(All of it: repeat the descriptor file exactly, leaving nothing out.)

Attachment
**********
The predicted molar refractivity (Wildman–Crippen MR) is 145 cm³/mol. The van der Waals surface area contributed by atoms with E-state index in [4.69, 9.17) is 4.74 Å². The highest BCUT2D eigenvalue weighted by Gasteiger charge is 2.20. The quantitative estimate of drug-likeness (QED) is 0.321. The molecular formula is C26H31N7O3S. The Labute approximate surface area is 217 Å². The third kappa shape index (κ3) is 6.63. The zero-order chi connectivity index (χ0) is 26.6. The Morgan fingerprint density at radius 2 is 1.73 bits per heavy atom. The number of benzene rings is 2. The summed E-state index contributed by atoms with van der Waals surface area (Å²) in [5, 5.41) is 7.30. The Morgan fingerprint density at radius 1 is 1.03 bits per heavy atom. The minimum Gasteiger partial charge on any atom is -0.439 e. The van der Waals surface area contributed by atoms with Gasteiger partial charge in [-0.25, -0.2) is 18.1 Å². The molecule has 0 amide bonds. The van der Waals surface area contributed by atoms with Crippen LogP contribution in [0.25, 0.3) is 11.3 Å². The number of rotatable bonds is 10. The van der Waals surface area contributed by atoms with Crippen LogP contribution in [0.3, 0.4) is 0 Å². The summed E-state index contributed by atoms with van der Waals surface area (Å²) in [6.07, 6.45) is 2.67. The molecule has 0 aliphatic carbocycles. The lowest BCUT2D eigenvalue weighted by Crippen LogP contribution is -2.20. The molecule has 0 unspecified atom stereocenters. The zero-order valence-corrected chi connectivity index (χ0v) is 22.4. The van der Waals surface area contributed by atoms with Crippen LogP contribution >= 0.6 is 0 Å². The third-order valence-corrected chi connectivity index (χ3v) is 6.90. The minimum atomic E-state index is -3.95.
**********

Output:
The predicted molar refractivity (Wildman–Crippen MR) is 145 cm³/mol. The van der Waals surface area contributed by atoms with E-state index in [4.69, 9.17) is 4.74 Å². The highest BCUT2D eigenvalue weighted by Gasteiger charge is 2.20. The quantitative estimate of drug-likeness (QED) is 0.321. The molecular formula is C26H31N7O3S. The Labute approximate surface area is 217 Å². The third kappa shape index (κ3) is 6.63. The zero-order chi connectivity index (χ0) is 26.6. The Morgan fingerprint density at radius 2 is 1.73 bits per heavy atom. The number of benzene rings is 2. The summed E-state index contributed by atoms with van der Waals surface area (Å²) in [5, 5.41) is 7.30. The Morgan fingerprint density at radius 1 is 1.03 bits per heavy atom. The minimum Gasteiger partial charge on any atom is -0.439 e. The van der Waals surface area contributed by atoms with Gasteiger partial charge in [-0.25, -0.2) is 18.1 Å². The molecule has 0 amide bonds. The van der Waals surface area contributed by atoms with Crippen LogP contribution in [0.25, 0.3) is 11.3 Å². The number of rotatable bonds is 10. The van der Waals surface area contributed by atoms with Crippen LogP contribution in [0.3, 0.4) is 0 Å². The summed E-state index contributed by atoms with van der Waals surface area (Å²) in [6.07, 6.45) is 2.67. The molecule has 0 aliphatic carbocycles. The lowest BCUT2D eigenvalue weighted by Crippen LogP contribution is -2.20. The molecule has 0 unspecified atom stereocenters. The zero-order valence-corrected chi connectivity index (χ0v) is 22.4. The van der Waals surface area contributed by atoms with Crippen LogP contribution >= 0.6 is 0 Å². The third-order valence-corrected chi connectivity index (χ3v) is 6.90. The minimum atomic E-state index is -3.95.